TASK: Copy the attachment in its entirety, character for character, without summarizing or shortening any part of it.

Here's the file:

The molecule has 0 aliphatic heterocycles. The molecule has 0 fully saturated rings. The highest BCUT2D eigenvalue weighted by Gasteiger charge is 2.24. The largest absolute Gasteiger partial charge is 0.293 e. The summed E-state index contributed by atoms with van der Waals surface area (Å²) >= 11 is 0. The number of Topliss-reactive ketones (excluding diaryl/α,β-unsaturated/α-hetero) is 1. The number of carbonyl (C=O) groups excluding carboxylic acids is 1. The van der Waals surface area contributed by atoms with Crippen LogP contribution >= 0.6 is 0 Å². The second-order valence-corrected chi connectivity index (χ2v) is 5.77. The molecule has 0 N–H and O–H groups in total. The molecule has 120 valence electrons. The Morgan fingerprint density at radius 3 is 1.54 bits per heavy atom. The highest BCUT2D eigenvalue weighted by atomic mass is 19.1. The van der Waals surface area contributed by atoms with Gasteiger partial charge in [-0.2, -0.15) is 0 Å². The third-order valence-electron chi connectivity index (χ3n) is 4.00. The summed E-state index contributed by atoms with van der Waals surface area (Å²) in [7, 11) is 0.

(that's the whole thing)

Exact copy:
The molecule has 0 aliphatic heterocycles. The molecule has 0 fully saturated rings. The highest BCUT2D eigenvalue weighted by Gasteiger charge is 2.24. The largest absolute Gasteiger partial charge is 0.293 e. The summed E-state index contributed by atoms with van der Waals surface area (Å²) >= 11 is 0. The number of Topliss-reactive ketones (excluding diaryl/α,β-unsaturated/α-hetero) is 1. The number of carbonyl (C=O) groups excluding carboxylic acids is 1. The van der Waals surface area contributed by atoms with Crippen LogP contribution >= 0.6 is 0 Å². The second-order valence-corrected chi connectivity index (χ2v) is 5.77. The molecule has 0 N–H and O–H groups in total. The molecule has 120 valence electrons. The Morgan fingerprint density at radius 3 is 1.54 bits per heavy atom. The highest BCUT2D eigenvalue weighted by atomic mass is 19.1. The van der Waals surface area contributed by atoms with Gasteiger partial charge in [-0.2, -0.15) is 0 Å². The third-order valence-electron chi connectivity index (χ3n) is 4.00. The summed E-state index contributed by atoms with van der Waals surface area (Å²) in [7, 11) is 0.